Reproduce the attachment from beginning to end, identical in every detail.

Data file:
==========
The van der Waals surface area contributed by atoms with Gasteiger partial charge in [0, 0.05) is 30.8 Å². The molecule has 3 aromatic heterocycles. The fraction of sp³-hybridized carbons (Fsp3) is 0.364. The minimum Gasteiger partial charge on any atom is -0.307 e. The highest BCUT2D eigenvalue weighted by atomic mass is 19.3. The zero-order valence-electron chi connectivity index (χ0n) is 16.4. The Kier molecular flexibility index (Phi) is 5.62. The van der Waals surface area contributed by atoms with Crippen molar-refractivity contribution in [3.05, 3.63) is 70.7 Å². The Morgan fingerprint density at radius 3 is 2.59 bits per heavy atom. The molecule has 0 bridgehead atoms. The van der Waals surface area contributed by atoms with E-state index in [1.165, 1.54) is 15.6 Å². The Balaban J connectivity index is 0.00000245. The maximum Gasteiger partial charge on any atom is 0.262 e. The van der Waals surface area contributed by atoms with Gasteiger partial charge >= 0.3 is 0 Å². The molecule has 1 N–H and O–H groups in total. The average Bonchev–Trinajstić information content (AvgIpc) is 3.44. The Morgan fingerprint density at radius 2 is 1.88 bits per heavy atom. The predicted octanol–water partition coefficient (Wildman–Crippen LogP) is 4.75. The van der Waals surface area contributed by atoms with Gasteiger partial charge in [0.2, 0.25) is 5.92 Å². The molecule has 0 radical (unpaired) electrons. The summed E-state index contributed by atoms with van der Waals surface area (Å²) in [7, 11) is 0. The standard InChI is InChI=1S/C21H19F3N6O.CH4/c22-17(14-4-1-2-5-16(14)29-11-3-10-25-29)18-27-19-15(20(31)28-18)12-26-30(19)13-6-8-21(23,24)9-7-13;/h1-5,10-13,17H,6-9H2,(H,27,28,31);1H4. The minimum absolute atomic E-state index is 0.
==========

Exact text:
The van der Waals surface area contributed by atoms with Gasteiger partial charge in [0, 0.05) is 30.8 Å². The molecule has 3 aromatic heterocycles. The fraction of sp³-hybridized carbons (Fsp3) is 0.364. The minimum Gasteiger partial charge on any atom is -0.307 e. The highest BCUT2D eigenvalue weighted by atomic mass is 19.3. The zero-order valence-electron chi connectivity index (χ0n) is 16.4. The Kier molecular flexibility index (Phi) is 5.62. The van der Waals surface area contributed by atoms with Crippen molar-refractivity contribution in [3.05, 3.63) is 70.7 Å². The Morgan fingerprint density at radius 3 is 2.59 bits per heavy atom. The molecule has 0 bridgehead atoms. The van der Waals surface area contributed by atoms with E-state index in [1.165, 1.54) is 15.6 Å². The Balaban J connectivity index is 0.00000245. The maximum Gasteiger partial charge on any atom is 0.262 e. The van der Waals surface area contributed by atoms with Gasteiger partial charge >= 0.3 is 0 Å². The molecule has 1 N–H and O–H groups in total. The average Bonchev–Trinajstić information content (AvgIpc) is 3.44. The Morgan fingerprint density at radius 2 is 1.88 bits per heavy atom. The predicted octanol–water partition coefficient (Wildman–Crippen LogP) is 4.75. The van der Waals surface area contributed by atoms with Gasteiger partial charge in [0.2, 0.25) is 5.92 Å². The molecule has 0 radical (unpaired) electrons. The summed E-state index contributed by atoms with van der Waals surface area (Å²) in [7, 11) is 0. The standard InChI is InChI=1S/C21H19F3N6O.CH4/c22-17(14-4-1-2-5-16(14)29-11-3-10-25-29)18-27-19-15(20(31)28-18)12-26-30(19)13-6-8-21(23,24)9-7-13;/h1-5,10-13,17H,6-9H2,(H,27,28,31);1H4. The minimum absolute atomic E-state index is 0.